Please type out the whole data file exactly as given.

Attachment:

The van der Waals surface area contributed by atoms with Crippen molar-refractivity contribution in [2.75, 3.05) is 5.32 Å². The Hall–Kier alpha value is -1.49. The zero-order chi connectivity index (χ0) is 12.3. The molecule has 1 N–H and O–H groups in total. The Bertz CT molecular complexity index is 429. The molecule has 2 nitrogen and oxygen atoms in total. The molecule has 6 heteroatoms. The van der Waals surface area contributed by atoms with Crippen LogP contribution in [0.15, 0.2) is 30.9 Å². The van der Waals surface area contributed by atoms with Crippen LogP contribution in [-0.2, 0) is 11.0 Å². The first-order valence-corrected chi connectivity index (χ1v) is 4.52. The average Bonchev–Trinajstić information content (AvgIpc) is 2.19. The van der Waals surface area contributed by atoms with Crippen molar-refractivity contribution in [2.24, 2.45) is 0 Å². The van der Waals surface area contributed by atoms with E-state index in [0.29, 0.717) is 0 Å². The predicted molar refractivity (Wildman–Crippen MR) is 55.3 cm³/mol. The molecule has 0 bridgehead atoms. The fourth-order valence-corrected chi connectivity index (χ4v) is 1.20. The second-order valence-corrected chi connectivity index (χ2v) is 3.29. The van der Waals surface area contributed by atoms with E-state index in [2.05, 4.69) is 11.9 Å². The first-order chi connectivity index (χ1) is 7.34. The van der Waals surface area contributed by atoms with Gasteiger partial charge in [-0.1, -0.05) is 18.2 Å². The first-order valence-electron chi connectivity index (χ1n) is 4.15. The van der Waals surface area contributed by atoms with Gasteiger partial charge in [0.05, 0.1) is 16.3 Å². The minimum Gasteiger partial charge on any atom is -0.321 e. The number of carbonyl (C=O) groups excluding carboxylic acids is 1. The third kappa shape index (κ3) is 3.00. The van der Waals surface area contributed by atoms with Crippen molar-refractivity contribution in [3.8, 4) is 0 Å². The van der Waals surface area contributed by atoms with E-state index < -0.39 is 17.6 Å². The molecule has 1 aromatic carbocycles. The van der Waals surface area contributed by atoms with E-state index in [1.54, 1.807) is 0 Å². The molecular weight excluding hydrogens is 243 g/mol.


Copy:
The van der Waals surface area contributed by atoms with Crippen molar-refractivity contribution in [2.75, 3.05) is 5.32 Å². The Hall–Kier alpha value is -1.49. The zero-order chi connectivity index (χ0) is 12.3. The molecule has 1 N–H and O–H groups in total. The Bertz CT molecular complexity index is 429. The molecule has 2 nitrogen and oxygen atoms in total. The molecule has 6 heteroatoms. The van der Waals surface area contributed by atoms with Crippen LogP contribution in [0.15, 0.2) is 30.9 Å². The van der Waals surface area contributed by atoms with Crippen LogP contribution in [-0.2, 0) is 11.0 Å². The first-order valence-corrected chi connectivity index (χ1v) is 4.52. The average Bonchev–Trinajstić information content (AvgIpc) is 2.19. The van der Waals surface area contributed by atoms with Crippen molar-refractivity contribution in [2.24, 2.45) is 0 Å². The van der Waals surface area contributed by atoms with E-state index in [0.29, 0.717) is 0 Å². The predicted molar refractivity (Wildman–Crippen MR) is 55.3 cm³/mol. The molecule has 0 bridgehead atoms. The fourth-order valence-corrected chi connectivity index (χ4v) is 1.20. The second-order valence-corrected chi connectivity index (χ2v) is 3.29. The van der Waals surface area contributed by atoms with E-state index in [2.05, 4.69) is 11.9 Å². The first-order chi connectivity index (χ1) is 7.34. The van der Waals surface area contributed by atoms with Gasteiger partial charge in [-0.1, -0.05) is 18.2 Å². The first-order valence-electron chi connectivity index (χ1n) is 4.15. The van der Waals surface area contributed by atoms with Gasteiger partial charge in [0.05, 0.1) is 16.3 Å². The minimum Gasteiger partial charge on any atom is -0.321 e. The number of carbonyl (C=O) groups excluding carboxylic acids is 1. The third kappa shape index (κ3) is 3.00. The van der Waals surface area contributed by atoms with Crippen molar-refractivity contribution in [3.8, 4) is 0 Å². The van der Waals surface area contributed by atoms with E-state index < -0.39 is 17.6 Å². The molecule has 1 aromatic carbocycles. The van der Waals surface area contributed by atoms with E-state index in [1.54, 1.807) is 0 Å². The molecular weight excluding hydrogens is 243 g/mol.